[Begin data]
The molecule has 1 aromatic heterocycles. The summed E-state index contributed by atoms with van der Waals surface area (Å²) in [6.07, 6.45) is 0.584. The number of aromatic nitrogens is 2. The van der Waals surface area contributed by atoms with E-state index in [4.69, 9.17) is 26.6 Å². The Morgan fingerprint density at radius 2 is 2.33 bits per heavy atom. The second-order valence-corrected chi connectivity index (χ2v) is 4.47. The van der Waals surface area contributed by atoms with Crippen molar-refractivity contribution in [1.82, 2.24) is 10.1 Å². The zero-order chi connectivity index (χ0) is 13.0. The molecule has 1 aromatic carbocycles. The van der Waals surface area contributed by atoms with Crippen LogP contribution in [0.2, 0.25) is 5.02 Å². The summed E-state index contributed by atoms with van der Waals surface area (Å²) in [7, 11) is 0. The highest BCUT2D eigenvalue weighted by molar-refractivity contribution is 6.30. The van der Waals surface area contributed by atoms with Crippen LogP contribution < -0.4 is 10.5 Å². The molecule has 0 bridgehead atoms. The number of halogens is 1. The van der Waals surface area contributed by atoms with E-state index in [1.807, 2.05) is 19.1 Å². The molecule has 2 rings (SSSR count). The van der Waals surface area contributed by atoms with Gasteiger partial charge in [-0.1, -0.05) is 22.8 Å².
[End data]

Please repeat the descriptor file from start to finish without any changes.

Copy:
The molecule has 1 aromatic heterocycles. The summed E-state index contributed by atoms with van der Waals surface area (Å²) in [6.07, 6.45) is 0.584. The number of aromatic nitrogens is 2. The van der Waals surface area contributed by atoms with E-state index in [4.69, 9.17) is 26.6 Å². The Morgan fingerprint density at radius 2 is 2.33 bits per heavy atom. The second-order valence-corrected chi connectivity index (χ2v) is 4.47. The van der Waals surface area contributed by atoms with Crippen molar-refractivity contribution in [1.82, 2.24) is 10.1 Å². The zero-order chi connectivity index (χ0) is 13.0. The molecule has 1 aromatic carbocycles. The van der Waals surface area contributed by atoms with Crippen LogP contribution in [0.2, 0.25) is 5.02 Å². The summed E-state index contributed by atoms with van der Waals surface area (Å²) in [7, 11) is 0. The highest BCUT2D eigenvalue weighted by molar-refractivity contribution is 6.30. The van der Waals surface area contributed by atoms with Crippen LogP contribution < -0.4 is 10.5 Å². The molecule has 0 bridgehead atoms. The number of halogens is 1. The van der Waals surface area contributed by atoms with E-state index in [1.807, 2.05) is 19.1 Å². The molecule has 2 rings (SSSR count). The van der Waals surface area contributed by atoms with Gasteiger partial charge in [-0.1, -0.05) is 22.8 Å².